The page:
There is clear evidence that the industries of healthcare and social assistance, professional, scientific and technical, education and training, and construction are the leading industries forecasting growth for the next five years.

In Asia, the majority of growth is coming from technological advancements presenting massive opportunities for large, multi-national companies to expand their markets in the world’s fastest-growing economic region. The trends point to growth in professions such as sales, data science, logistics, information technology, and communications, engineering, construction, health services, education, and training.

Employment Prediction Number 1: More people than usual will experience redundancy.

Data from 2017, show that 187,000 positions in Australia were made redundant. In 2019, that figure rose to 272,500, an increase of 45%. In 2020, this figure will increase again as tasks within jobs disappear and as organisations tighten up on expenditure where they can. Business owners need the right people in the right positions at the right time to succeed. And this year is the year that will see business owners make tough decisions on the size, capacity, and capability of their workforces.

The good news is that the participation rate over the year to August 2019 was at an all-time high of 66.2%. The upshot? While many jobs are disappearing – many more are being created.

Employment Prediction Number 2: The essential skill people will need moving into this decade is learning how to prepare for career transition and advancement.

More and more people will seek employment with organisations that align with their values, motivations and their long-term goals. And to achieve this, people will adopt new ways of engaging with future employment opportunities.

The job boards continue to be the primary source of talent for employers (58%), with 32% of opportunities found by word of mouth. While only 10% of jobs were filled by people directly approaching employers, this figure will rise.

Our world of work is changing forever, and it calls for a complete overhaul of how people prepare for their careers and a complete change to how employers attract, identify, and engage with talent. Employees will have more power at their disposal than ever before.

Employment Prediction Number 3: There will be a shift in focus from soft skills to hard skills.

For too long now, the rhetoric around so-called “soft skills” has gotten out of hand. The emphasis on “soft” skills ahead of “hard” skills is confusing a whole generation of young people who are neglecting to focus on their technical skills and the impact they can make to an organisation.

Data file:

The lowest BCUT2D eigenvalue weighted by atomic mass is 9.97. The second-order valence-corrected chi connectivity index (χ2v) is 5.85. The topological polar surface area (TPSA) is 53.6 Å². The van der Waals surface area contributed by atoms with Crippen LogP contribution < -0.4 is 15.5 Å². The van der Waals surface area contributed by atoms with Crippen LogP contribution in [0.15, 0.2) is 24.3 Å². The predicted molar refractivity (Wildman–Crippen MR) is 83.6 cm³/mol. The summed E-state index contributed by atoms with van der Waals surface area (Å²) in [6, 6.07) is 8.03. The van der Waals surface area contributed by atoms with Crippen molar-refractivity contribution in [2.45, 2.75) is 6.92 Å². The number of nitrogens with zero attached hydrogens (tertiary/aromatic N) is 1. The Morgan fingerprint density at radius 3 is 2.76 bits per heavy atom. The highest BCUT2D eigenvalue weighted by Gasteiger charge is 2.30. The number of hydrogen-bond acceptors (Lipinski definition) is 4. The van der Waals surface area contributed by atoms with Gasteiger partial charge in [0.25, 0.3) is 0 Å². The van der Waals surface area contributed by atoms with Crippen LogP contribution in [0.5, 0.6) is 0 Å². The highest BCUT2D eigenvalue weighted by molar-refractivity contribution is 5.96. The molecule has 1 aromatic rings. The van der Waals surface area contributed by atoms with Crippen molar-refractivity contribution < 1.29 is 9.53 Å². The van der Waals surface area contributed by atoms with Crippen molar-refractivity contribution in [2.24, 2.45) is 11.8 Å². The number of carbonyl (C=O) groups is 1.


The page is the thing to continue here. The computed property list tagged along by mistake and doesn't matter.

There is no doubt that “soft skills” are essential in the workplace; however, employers need hard, technical skills to achieve results. The pressure today is that employers want both, but the question is, will soft skills outweigh the need for hard skills when operational performance is in high demand and essential for organisational survival in a highly competitive world.

Employment Prediction Number 4: The lack of day-to-day leadership by people in management will continue to be a monumental challenge for organisational performance and will continue to impact employee engagement, satisfaction, and retention.

Leadership is an overused word. By definition (Oxford Dictionary) a leader is “the person who leads or commands a group, organization, or country.” However, a title and direct reports does not equate to successful leadership. It is how a person behaves that will determine the success of their tenure. In 2020, employees will become less tolerant of contradictory behaviours in the workplace. Leading people and teams can be exceptionally challenging however the great news is, positive leadership skills can be taught. The not so good news is, leadership skills must be practiced.

A lack of positive and objective leadership in organisations will be the cause of many employees leaving their jobs in 2020.

Employment Prediction Number 5: Leaders of organisations and employees who do not embrace change, who do not adopt an adaptive mindset and develop skills required will be left behind.

There is no doubt the business landscape is changing the way we work, live, and learn, with the rate of change only accelerating. Those who adopt a mindset willing to challenge and question current business strategies and practices will move forward.

For business leaders, this means being aware, alert, and ready to adapt to new ways of doing things. Senior leaders who develop their abilities (and their brains) to quickly solve unique and complex problems under pressure, not by memory or a cookie-cutter approach, but by using their learning processes to respond swiftly and productively, will gain the advantage.

To thrive in this changing new world, it is essential you know (and are ready to express) what your value is to business, the impact you want to have, and your purpose. Your behaviour and your capability to make decisions that drive performance are essential in 2020. Being empowered and in control of your career will bring you peace of mind and the confidence needed to progress and advance your career no matter the change.

Take advantage of your MBA, Masters or Ph.D. in 2020 and kick-start your career!

Register for the Steam Connect Pilot Program and re-imagine your future.

  • 90-minute Steam Connect Workshop in Sydney or Brisbane (multiple dates available) – limited to only 30 participants per workshop.
  • 1:1 coaching with a professional career management coach to help you design and implement your personal career strategy.
  • The opportunity to access the Steam Connect Talent Platform – for direct access with employers of YOUR choice across the Asia Pacific.

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Libby Marshall

Author Libby Marshall

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